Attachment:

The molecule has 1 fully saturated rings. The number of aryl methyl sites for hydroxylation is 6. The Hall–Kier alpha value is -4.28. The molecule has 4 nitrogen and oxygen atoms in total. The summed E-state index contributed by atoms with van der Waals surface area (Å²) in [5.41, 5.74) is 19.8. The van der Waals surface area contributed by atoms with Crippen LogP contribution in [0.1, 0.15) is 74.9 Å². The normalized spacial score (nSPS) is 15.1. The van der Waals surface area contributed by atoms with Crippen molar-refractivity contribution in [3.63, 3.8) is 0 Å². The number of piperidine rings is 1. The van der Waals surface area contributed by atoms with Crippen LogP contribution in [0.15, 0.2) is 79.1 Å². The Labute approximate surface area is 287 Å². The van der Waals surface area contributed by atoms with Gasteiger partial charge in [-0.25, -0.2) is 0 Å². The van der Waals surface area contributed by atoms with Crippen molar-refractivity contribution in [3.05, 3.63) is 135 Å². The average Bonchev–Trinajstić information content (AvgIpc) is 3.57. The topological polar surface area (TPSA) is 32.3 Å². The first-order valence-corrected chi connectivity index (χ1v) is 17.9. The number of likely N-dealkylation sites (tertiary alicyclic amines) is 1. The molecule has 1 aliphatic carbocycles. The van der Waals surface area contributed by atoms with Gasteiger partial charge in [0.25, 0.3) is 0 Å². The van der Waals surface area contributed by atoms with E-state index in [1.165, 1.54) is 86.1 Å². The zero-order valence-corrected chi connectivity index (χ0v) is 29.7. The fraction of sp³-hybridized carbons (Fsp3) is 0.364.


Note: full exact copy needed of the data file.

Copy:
The molecule has 1 fully saturated rings. The number of aryl methyl sites for hydroxylation is 6. The Hall–Kier alpha value is -4.28. The molecule has 4 nitrogen and oxygen atoms in total. The summed E-state index contributed by atoms with van der Waals surface area (Å²) in [5.41, 5.74) is 19.8. The van der Waals surface area contributed by atoms with Crippen LogP contribution in [0.1, 0.15) is 74.9 Å². The normalized spacial score (nSPS) is 15.1. The van der Waals surface area contributed by atoms with Crippen molar-refractivity contribution in [3.63, 3.8) is 0 Å². The number of piperidine rings is 1. The van der Waals surface area contributed by atoms with Crippen LogP contribution in [0.15, 0.2) is 79.1 Å². The Labute approximate surface area is 287 Å². The van der Waals surface area contributed by atoms with Gasteiger partial charge in [-0.25, -0.2) is 0 Å². The van der Waals surface area contributed by atoms with Crippen molar-refractivity contribution in [3.05, 3.63) is 135 Å². The average Bonchev–Trinajstić information content (AvgIpc) is 3.57. The topological polar surface area (TPSA) is 32.3 Å². The first-order valence-corrected chi connectivity index (χ1v) is 17.9. The number of likely N-dealkylation sites (tertiary alicyclic amines) is 1. The molecule has 1 aliphatic carbocycles. The van der Waals surface area contributed by atoms with Gasteiger partial charge in [0.25, 0.3) is 0 Å². The van der Waals surface area contributed by atoms with E-state index in [1.165, 1.54) is 86.1 Å². The zero-order valence-corrected chi connectivity index (χ0v) is 29.7. The fraction of sp³-hybridized carbons (Fsp3) is 0.364.